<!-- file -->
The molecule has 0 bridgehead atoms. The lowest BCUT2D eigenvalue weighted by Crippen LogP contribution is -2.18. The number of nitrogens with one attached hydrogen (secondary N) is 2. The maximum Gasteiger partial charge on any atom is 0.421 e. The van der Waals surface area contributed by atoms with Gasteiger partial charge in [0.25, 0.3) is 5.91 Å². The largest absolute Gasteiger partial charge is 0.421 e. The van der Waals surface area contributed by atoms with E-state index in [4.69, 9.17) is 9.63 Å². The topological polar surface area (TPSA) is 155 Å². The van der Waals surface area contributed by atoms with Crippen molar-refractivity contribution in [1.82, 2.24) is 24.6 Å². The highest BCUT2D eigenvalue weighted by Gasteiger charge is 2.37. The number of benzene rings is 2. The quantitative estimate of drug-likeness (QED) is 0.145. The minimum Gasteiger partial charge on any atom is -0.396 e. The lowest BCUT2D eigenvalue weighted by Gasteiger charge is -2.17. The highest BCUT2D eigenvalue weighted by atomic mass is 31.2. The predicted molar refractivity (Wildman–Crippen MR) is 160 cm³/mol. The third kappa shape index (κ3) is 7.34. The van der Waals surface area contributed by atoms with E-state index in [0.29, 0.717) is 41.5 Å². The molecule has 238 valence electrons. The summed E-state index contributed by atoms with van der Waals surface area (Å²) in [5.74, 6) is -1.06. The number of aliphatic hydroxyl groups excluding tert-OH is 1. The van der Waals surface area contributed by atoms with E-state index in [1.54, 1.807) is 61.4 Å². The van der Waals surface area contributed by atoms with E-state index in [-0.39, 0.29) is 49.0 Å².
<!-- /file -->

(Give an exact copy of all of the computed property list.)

The molecule has 0 bridgehead atoms. The lowest BCUT2D eigenvalue weighted by Crippen LogP contribution is -2.18. The number of nitrogens with one attached hydrogen (secondary N) is 2. The maximum Gasteiger partial charge on any atom is 0.421 e. The van der Waals surface area contributed by atoms with Gasteiger partial charge in [0.25, 0.3) is 5.91 Å². The largest absolute Gasteiger partial charge is 0.421 e. The van der Waals surface area contributed by atoms with E-state index in [4.69, 9.17) is 9.63 Å². The topological polar surface area (TPSA) is 155 Å². The van der Waals surface area contributed by atoms with Crippen molar-refractivity contribution in [1.82, 2.24) is 24.6 Å². The highest BCUT2D eigenvalue weighted by Gasteiger charge is 2.37. The number of benzene rings is 2. The quantitative estimate of drug-likeness (QED) is 0.145. The minimum Gasteiger partial charge on any atom is -0.396 e. The lowest BCUT2D eigenvalue weighted by Gasteiger charge is -2.17. The highest BCUT2D eigenvalue weighted by atomic mass is 31.2. The predicted molar refractivity (Wildman–Crippen MR) is 160 cm³/mol. The third kappa shape index (κ3) is 7.34. The van der Waals surface area contributed by atoms with E-state index in [0.29, 0.717) is 41.5 Å². The molecule has 238 valence electrons. The summed E-state index contributed by atoms with van der Waals surface area (Å²) in [5.74, 6) is -1.06. The number of aliphatic hydroxyl groups excluding tert-OH is 1. The van der Waals surface area contributed by atoms with E-state index in [1.54, 1.807) is 61.4 Å². The van der Waals surface area contributed by atoms with E-state index in [-0.39, 0.29) is 49.0 Å².